DFG Land Funds

Disquieting News from CA Dept of Fish and Game 030911
A worried Fringe Report

The Prospect (and every other newspaper in California) received this press release from the Cal Dept. of Fin and Fur:

Wildlife Conservation Board Funds Environmental Improvement and Acquisition Projects

At its Feb. 24 meeting, the Wildlife Conservation Board earmarked $17.2 million to help restore and protect fish and wildlife habitat throughout California. The 23 funded projects will provide benefits to fish and wildlife species, including some endangered species, and increase public access to these lands. The funding for these projects comes from recent bond initiatives approved by the voters to help preserve and protect California’s natural resources.

I’ve got that “Independence Lake feeling” again.  Again, we’re confronted with people who buy land and easements with public money and then keep the public from traditional uses.  

The press release talks vaguely about an “increase in public access to these lands” but that might be only true for hikers and mountain bikers, who could be considered “public” but don’t represent the aging, trick knee owning public.  We remember that it is against the law to fire a gun on many DFG lands.

Most of the money is going for conservation easements on private land.  This allows landowners to give up some rights in exchange for paying the bills today.  Most of these are not going to impact the public land user.
A few others go to restoring wetlands, repairing watersheds.

All of these projects sound great if they aren’t in your backyard.  

DFG claims that “some” of the money will go for these projects: (copied from the CADGF website
-- San Joaquin River Parkway, Jensen River Ranch II Habitat Restoration, Fresno County. The WCB approved a $563,970 grant to the San Joaquin River Parkway and Conservation Trust for a cooperative project with the San Joaquin River Conservancy to restore wetland and riparian habitat on the San Joaquin River Parkway just east of Highway 41 in Fresno.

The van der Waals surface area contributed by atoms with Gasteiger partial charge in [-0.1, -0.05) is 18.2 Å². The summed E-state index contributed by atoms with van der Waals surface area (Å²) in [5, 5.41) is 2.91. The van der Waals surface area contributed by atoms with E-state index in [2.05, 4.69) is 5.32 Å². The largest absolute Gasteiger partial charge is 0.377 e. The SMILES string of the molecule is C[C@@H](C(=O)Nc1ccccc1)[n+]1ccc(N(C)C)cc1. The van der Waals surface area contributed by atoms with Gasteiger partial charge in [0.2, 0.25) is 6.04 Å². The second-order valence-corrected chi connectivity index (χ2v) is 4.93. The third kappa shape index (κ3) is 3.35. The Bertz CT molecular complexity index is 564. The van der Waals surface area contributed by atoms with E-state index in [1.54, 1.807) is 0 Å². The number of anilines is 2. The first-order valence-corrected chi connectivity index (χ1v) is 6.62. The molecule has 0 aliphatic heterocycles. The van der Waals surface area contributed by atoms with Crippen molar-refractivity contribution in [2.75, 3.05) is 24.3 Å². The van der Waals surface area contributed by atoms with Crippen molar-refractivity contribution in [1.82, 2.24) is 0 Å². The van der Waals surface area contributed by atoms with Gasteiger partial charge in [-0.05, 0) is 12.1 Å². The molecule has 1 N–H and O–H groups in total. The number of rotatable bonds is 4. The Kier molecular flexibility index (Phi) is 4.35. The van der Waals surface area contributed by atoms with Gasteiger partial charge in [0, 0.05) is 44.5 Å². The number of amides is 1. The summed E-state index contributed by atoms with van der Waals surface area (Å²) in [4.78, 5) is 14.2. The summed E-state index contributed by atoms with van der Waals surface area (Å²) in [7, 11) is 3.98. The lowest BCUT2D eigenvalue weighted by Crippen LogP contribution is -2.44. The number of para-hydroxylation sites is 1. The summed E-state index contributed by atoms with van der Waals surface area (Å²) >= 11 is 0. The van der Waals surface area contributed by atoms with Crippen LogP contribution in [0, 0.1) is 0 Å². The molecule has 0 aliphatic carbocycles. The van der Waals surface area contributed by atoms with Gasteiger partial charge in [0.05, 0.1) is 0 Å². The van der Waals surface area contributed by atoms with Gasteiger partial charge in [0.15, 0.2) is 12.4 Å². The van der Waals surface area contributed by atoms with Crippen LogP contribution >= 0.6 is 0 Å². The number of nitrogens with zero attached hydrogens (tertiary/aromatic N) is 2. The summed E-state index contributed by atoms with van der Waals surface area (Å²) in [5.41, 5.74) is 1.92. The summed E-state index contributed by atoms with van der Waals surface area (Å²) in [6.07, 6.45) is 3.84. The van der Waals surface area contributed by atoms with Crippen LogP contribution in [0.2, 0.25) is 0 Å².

-- Little Shasta Conservation Easement, Siskiyou County. The WCB granted $2.6 million to acquire a conservation easement over 5,929 acres east of the city of Yreka. This project will protect critical winter range for elk and other regional wildlife, as well as range and grasslands that sustain working landscapes in the Little Shasta River’s upland watershed.
-- Charles Mountain Ranch, Phase I, Humboldt County. The WCB approved a $2.5 million grant to the Northcoast Regional Land Trust to acquire a conservation easement over 2,903 acres of land that will conserve and protect an economically sustainable working forest, oak woodlands, grasslands and critical habitat for native fish, wildlife and plants located near the community of Blocksburg in southeastern Humboldt County.
-- North Grasslands Wildlife Area Hunter Check Station, Merced County. The WCB granted $730,000 for a cooperative project with the Department of Fish and Game (DFG) at DFG’s North Grasslands Wildlife Area, approximately six miles north of Los Banos. Improvements include the removal of a dilapidated structure and the construction of a new hunter check station and public restroom in its place, and a renovation of the parking lot.
-- Rubio Canyon, Los Angeles County. The WCB approved a $545,000 grant to the Arroyos and Foothills Conservancy to acquire 18 acres of land for protection of oak woodland, riparian woodland, coastal sage scrub, chaparral habitat and open space areas located in the Rubio Creek watershed, north of the town of Altadena.
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